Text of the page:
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Developer(s) Mozilla Foundation and community
Initial release February 2006
Stable release

44.0 (January 26, 2016; 13 days ago (2016-01-26)[1]) [±]

38.6.0 (January 26, 2016; 13 days ago (2016-01-26)[2]) [±]
Preview release

45.0 Beta 3 (February 5, 2016; 3 days ago (2016-02-05)[3][4]) [±]

Developer Edition

46.0a2 (January 26, 2016; 13 days ago (2016-01-26)[5]) [±] daily release

47.0a1 (January 25, 2016; 14 days ago (2016-01-25)[6]) [±] daily release
Written in C++, XUL, XBL, JavaScript
Operating system Cross-platform
Type Runtime environment
License MPL
Website developer.mozilla.org/en/XULRunner

XULRunner is a run-time engine for XUL. It replaced the Gecko Runtime Environment, a stalled project with a similar purpose.[7]

The first stable developer preview of XULRunner was released in February 2006, based on the Mozilla 1.8 code base. It is developed by the Mozilla Foundation to provide a common back-end for XUL-based applications.

XULRunner is a "technology experiment", not a shipped product,[8] meaning there are no "official" XULRunner releases, only stable builds based on the same code as a corresponding Firefox release.

Software architecture[edit]

XULRunner is a runtime that can be used to bootstrap multiple XUL + XPCOM applications that are as rich as Firefox and Thunderbird.

XULRunner stores a variety of configuration data (bookmarks, cookies, contacts etc.) in internally managed SQLite databases, and even offer an add-on to manage SQLite databases.


All XUL-based applications like Mozilla Firefox, Mozilla Thunderbird, Nightingale, Songbird, Flickr Uploadr, SeaMonkey, Conkeror, Sunbird, Miro, Joost, and TomTom Home 2.0 run on XULRunner. Starting with version 3.0, Mozilla Firefox uses a "private" XULRunner,[9] meaning the framework is installed locally in the application directory.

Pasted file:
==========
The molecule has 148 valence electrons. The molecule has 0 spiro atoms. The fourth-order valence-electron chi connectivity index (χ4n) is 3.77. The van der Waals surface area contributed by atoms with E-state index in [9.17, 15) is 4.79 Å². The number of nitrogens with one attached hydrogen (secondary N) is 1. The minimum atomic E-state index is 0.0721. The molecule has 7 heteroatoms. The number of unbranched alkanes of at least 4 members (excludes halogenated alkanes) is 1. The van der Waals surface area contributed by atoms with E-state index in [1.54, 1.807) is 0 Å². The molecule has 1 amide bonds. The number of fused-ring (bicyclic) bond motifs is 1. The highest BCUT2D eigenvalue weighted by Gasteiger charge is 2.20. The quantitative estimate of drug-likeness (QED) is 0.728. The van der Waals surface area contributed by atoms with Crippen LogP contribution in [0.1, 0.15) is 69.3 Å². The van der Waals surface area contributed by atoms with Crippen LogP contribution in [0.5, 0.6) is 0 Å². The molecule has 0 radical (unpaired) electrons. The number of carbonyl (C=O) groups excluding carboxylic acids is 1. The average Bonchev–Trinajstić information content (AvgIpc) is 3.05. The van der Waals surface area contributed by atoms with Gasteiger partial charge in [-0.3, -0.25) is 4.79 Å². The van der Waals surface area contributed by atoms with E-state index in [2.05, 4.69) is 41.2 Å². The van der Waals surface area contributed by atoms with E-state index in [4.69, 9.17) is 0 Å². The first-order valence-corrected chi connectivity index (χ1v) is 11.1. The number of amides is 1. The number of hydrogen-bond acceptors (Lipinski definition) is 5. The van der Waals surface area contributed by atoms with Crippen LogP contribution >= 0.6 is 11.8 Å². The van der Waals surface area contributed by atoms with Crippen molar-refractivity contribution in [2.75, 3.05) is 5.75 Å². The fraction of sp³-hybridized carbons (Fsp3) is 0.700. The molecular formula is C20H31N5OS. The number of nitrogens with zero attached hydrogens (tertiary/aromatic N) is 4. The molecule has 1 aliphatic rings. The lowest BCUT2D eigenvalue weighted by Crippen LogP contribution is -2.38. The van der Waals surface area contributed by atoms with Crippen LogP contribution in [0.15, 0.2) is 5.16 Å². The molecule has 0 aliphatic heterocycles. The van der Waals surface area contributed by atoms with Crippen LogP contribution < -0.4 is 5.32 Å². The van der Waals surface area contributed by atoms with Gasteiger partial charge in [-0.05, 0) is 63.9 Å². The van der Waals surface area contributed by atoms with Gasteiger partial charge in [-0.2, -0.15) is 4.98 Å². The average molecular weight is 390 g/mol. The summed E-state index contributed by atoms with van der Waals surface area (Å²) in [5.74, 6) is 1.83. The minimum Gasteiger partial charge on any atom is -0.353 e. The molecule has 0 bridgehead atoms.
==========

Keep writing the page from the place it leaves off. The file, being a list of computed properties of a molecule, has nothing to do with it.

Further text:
The fourth version of the video game series Simon the Sorcerer, Simon the Sorcerer 4: Chaos Happens, uses XULRunner.

The eMusic website has a download application called eMusic Remote that uses XULRunner.

The Google AdWords Editor uses XULRunner,[10] as does the Evergreen ILS, a free and open-source library automation system.

In addition, the XULRunner package provides access to ActiveX Control functionality previously found in a (now defunct) third-party ActiveX Control built off the Mozilla source code. Applications using this application programming interface (API) may function with XULRunner installed and registered.

Starting with Lotus Notes version 8.5.1, IBM deployed XULRunner to provide Notes client support for XPages applications.

See also[edit]


  1. ^ "Firefox — Notes (44.0) — Mozilla". mozilla.org. 2016-01-26. Retrieved 2016-01-26. 
  2. ^ "Firefox — Notes (38.6.0) — Mozilla". mozilla.org. 2016-01-26. Retrieved 2016-01-26. 
  3. ^ "Firefox — Beta Notes (45.0beta) — Mozilla". 2016-01-27. Retrieved 2016-01-29. 
  4. ^ "Mozilla Firefox Web Browser — Download Firefox Beta in your language — Mozilla". Retrieved 2016-02-06. 
  5. ^ "Firefox — Aurora Notes (46.0a2) — Mozilla". 2016-01-26. Retrieved 2016-01-29. 
  6. ^ "RapidRelease/Calendar - MozillaWiki". Retrieved 2016-01-29. 
  7. ^ "GRE — Mozilla Developer Center". Developer.mozilla.org. Retrieved 2011-02-28. 
  8. ^ Benjamin Smedberg. "Re: lifecycle policy for XULRunner apps?". Newsgroupmozilla.dev.planning. Usenet: mailman.909.1309204932.4544.dev-planning@lists.mozilla.org. 
  9. ^ "XULRunner:Roadmap - MozillaWiki". Wiki.mozilla.org. 2009-12-01. Retrieved 2011-02-28. 
  10. ^ "xulrunner-adwords-editor — Project Hosting on Google Code". Code.google.com. Retrieved 2011-02-28. 

External links[edit]